Never said that. I only said they should pay for hours worked.

29 posted on 12/08/2008 9:26:28 AM PST by bcsco (Liberals don't understand, it's impossible to pick up a turd-like Obama-by the clean end...)
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To: bcsco
I heard the story earlier on Fox news. And it centered on the issue that the company gave 3 days warning of its closing, and hasn’t paid the employees for all their earnings or what’s owed them under the law. That’s a whole other issue.

Welcome to the world of bankruptcy. Sad as it may be, the employees probably should have been laid off months ago so they could have started looking for other work having received all their pay up to that time.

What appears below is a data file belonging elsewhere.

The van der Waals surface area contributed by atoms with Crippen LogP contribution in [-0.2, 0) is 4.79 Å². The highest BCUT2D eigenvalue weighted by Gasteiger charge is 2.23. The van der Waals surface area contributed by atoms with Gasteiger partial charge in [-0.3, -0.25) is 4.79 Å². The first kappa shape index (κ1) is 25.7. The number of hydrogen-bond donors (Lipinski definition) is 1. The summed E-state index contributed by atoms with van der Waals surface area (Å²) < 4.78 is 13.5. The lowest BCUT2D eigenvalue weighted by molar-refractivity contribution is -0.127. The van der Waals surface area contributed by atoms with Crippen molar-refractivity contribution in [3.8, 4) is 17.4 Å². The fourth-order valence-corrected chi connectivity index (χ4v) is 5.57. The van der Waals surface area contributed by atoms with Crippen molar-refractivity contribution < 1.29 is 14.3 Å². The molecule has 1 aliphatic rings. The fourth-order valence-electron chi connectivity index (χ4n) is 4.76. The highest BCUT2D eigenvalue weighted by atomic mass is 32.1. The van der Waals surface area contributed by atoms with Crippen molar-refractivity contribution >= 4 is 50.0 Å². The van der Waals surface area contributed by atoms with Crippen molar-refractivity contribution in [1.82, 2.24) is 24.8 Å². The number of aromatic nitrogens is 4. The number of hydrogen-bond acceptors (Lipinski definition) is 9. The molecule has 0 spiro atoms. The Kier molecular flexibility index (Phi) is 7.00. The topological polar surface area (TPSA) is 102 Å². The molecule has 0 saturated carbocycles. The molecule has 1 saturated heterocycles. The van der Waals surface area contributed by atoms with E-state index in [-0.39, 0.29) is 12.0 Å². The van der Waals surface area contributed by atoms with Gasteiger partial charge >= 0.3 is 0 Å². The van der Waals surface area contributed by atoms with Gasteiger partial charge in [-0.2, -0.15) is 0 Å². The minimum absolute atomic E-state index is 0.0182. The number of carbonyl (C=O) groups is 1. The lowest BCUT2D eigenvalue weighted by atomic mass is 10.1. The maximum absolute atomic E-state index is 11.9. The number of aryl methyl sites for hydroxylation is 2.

30 posted on 12/08/2008 9:26:59 AM PST by SeaHawkFan
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To: bcsco
Never said that. I only said they should pay for hours worked.

They are demanding benefits and vacation pay

31 posted on 12/08/2008 9:28:21 AM PST by Soliton (This 2 shall pass)
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To: SeaHawkFan
the employees probably should have been laid off months ago so they could have started looking for other work having received all their pay up to that time.

I agree. The company is remiss in handling it the way it did. That's my point.

32 posted on 12/08/2008 9:31:28 AM PST by bcsco (Liberals don't understand, it's impossible to pick up a turd-like Obama-by the clean end...)
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To: Zeddicus